This was one of those books, where you think oh I will just read the first page and see what it's like and the next thing you know you've read the WHOLE book!
How Lisa's books have gone unnoticed by me, I have no idea. She takes thrillers to a whole new level. I was utterly consumed by this fast-paced, literally unputdownable book! This was claustrophobic and all kinds of tense. I never ever want to be put through what Flora had to go through.We are thrown between three different perspectives to add to the sense of anticipation and suspense. We get Flora's perspective as a captive, where she is five years later and the detective's point of view. Whilst Flora is captive, was the most chilling and toe-curling part of this book, but it was the part that I could not stop myself from reading.
Having read Anna's acclaimed debut Wake last year and being so impressed with it, the prospect of her second novel The Ballroom, had me very keen to read. I have a penchant for books written in the 20th century as I find it fascinating to see how much of, not only our way of life, but our way of thinking changed in such a short space of time. The Ballroom highlights just this. Set in 1911, in an asylum, this is where John and Ella meet at the Friday dances in the ballroom, along with the growing tensions of how best to handle the inmates of an asylum. This book made me angry, sad, hopeful, desperate, but ultimately it gives you hope and it took my breath away.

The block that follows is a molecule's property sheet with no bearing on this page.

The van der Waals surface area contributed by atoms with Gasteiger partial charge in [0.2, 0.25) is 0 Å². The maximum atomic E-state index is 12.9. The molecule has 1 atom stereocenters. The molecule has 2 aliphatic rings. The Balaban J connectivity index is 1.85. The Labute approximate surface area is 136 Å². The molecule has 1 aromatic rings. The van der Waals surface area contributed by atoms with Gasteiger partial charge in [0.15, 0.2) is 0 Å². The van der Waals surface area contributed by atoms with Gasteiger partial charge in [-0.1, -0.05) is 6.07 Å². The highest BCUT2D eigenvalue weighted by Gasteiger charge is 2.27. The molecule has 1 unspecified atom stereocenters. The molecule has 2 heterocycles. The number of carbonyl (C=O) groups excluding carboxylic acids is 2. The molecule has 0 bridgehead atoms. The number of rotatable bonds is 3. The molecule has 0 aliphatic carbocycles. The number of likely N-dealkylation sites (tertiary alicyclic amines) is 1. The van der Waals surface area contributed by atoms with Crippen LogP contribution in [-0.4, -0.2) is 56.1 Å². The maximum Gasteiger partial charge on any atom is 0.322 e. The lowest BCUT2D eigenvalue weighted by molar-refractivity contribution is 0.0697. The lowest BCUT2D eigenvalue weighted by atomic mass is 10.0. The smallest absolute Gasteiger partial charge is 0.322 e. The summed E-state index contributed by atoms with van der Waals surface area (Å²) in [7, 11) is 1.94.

It has been a very long and torturous wait for this final instalment, but it was worth it. Pierce more than delivered with this book and it's length was of epic proportions. Very few authors can tell a story the way Pierce does and this is why this was such an epic, mind-blowing read. It is all consuming and all you can think of is reading this book, nothing else matters and every single one of these books has done this to me. If you are yet to read this series, then firstly where have you been and secondly, google Pierce Brown and that might persuade you!
Although I was hooked from the beginning and the first 30% or so had me keenly reading on, I did find that the pace of the story did start to slow down. For me, I found there was sometimes superfluous information that slightly detracted from the story. The ending also left us hanging with nothing wrapped up which I found slightly confusing. Overall though a good read that I just had a few issues with.
Overall a brilliant selection of books read in February with even better bookish events! I am really looking forward to what March holds.